NEW YORK, Oct 26 (Reuters) - Weekly average U.S. ethanol profits have inched higher on stronger gasoline prices, but some ethanol biorefiners are still making almost no profit.
Oil prices have been setting records in recent weeks — and briefly surged past $92 a barrel on Friday — which has given ethanol producers hope of better profits. “Ninety-dollars-and-higher oil certainly helps. Gasoline has moved up on stronger crude and that does pull up ethanol prices,” said Pavel Mulchanov, an energy analyst at Raymond James in Houston.
When gasoline prices rise, some blenders look to add more ethanol to gasoline grades that do not require it by law, boosting prices for the renewable fuel.
NYMEX RBOB gasoline futures gained about 10 cents since early last week to about $2.25 per gallon on Friday. Ethanol was also stronger, which helped profits, but was far cheaper than gasoline. Spot Midwest ethanol <ETHANOL/US> was trading around $1.73 per gallon on Friday, up about 13 cents from early last week, oil products traders said.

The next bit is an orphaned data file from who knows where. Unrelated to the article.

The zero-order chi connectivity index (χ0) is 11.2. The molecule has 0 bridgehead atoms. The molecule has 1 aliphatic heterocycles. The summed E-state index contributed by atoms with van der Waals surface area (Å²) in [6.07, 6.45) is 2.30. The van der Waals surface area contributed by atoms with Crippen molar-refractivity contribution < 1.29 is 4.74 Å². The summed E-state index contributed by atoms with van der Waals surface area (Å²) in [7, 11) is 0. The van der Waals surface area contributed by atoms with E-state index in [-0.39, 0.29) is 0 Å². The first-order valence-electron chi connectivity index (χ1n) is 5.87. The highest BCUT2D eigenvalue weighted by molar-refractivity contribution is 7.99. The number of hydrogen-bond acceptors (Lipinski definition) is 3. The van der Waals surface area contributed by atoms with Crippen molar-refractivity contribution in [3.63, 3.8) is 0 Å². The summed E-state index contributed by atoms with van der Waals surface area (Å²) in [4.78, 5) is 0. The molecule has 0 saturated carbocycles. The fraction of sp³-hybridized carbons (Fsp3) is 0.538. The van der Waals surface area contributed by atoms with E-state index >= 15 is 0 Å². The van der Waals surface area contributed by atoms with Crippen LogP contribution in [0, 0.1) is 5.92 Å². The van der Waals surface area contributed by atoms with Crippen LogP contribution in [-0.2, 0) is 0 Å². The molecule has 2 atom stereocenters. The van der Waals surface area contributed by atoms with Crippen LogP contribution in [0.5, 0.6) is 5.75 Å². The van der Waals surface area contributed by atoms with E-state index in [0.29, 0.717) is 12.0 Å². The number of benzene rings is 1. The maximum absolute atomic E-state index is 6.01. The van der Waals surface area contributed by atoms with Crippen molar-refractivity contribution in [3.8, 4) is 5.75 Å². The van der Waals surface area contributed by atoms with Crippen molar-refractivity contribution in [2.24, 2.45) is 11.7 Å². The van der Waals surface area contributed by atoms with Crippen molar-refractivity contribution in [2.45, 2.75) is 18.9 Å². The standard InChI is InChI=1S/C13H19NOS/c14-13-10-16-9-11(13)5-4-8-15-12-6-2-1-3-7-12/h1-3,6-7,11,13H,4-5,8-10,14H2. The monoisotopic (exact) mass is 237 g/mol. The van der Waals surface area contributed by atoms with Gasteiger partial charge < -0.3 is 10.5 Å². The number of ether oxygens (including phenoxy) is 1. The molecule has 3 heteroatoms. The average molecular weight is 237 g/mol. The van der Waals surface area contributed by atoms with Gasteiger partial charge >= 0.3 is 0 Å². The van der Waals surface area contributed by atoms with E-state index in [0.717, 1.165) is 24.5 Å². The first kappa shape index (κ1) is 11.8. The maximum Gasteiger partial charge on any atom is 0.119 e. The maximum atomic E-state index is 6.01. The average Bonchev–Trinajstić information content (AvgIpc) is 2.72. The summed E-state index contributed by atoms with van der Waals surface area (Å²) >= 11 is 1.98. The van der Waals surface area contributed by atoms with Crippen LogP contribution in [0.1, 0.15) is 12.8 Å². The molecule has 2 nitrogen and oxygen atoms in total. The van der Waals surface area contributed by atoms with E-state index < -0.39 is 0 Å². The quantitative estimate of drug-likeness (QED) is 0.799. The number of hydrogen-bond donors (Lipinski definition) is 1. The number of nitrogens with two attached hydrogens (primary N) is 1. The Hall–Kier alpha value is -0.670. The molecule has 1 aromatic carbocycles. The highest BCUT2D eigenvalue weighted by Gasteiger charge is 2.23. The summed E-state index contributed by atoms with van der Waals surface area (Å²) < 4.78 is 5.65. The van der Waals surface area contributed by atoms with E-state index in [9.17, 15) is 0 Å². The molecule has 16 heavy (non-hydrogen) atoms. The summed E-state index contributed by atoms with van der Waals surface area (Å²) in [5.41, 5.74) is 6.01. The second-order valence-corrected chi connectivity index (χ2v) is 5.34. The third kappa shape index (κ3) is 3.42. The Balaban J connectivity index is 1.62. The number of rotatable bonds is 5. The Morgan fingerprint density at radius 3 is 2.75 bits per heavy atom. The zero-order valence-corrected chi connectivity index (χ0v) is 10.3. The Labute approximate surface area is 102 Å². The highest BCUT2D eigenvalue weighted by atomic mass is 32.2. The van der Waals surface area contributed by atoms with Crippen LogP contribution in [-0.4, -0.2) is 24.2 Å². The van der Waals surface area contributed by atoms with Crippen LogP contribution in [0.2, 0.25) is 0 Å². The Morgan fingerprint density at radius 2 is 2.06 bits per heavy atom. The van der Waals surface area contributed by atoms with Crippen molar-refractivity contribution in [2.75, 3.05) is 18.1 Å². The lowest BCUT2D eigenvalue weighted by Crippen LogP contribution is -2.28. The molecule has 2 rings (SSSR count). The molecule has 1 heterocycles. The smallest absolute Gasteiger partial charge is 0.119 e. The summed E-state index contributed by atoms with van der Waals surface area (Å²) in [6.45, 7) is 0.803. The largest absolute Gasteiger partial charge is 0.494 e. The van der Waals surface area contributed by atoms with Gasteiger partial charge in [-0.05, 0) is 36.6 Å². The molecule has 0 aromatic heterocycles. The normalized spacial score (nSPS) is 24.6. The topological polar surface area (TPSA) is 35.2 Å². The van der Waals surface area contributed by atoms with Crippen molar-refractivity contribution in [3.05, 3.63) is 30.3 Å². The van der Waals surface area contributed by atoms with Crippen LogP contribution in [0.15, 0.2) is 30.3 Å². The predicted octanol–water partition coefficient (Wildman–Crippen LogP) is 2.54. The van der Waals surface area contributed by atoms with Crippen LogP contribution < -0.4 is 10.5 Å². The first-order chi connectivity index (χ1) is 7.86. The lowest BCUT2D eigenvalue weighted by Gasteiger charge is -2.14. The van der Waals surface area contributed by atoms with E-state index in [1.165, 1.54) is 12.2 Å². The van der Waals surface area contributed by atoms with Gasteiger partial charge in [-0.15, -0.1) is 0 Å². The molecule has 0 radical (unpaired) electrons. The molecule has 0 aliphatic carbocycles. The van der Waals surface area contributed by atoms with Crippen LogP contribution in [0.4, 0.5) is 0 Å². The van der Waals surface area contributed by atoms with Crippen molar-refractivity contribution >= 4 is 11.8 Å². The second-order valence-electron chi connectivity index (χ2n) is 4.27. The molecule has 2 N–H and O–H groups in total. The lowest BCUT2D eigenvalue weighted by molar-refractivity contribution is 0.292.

Stronger fuel prices helped push the ethanol crush spread up about 4 cents since early last week to 45 cents per gallon, Mulchanov said. Stronger prices for U.S. ethanol feedstock corn CZ7 helped cap the profits. Corn was up about 14 cents since early last week to about $3.74 a bushel.
Molchanov said even though the crush spread had inched higher, countrywide blending capacity bottlenecks have kept ethanol prices so low that many biorefiners are not making any profits.
Blending backlogs have led to gluts of the renewable fuel in many markets, particularly in the Midwest. That puts downward pressure on the fuel’s price for all producers, Mulchanov said.
Poor ethanol margins this autumn have led at least three biorefiners to postpone plans to build or expand plants totaling about 250 million gallons per year as U.S. production capacity has jumped 30 percent since Jan. 1 to nearly 7 billion gpy [ID:nN16444832].
John Kruse, a biofuels analyst with Global Insight, said refiners who manage to sell the animal feed known as distillers grain — a byproduct of ethanol production — could be making slightly better profits than those who do not.
But Mulchanov said even those that do sell it will not make solid profits until the blending backlog clears up. “It’s really about the disconnect with ethanol and gasoline that’s hurting the industry right now,” he said. “That’s not likely to clear up for months.”
Both analysts said biorefiners that have problems shipping ethanol may be making only a few cents a gallon or even no profit.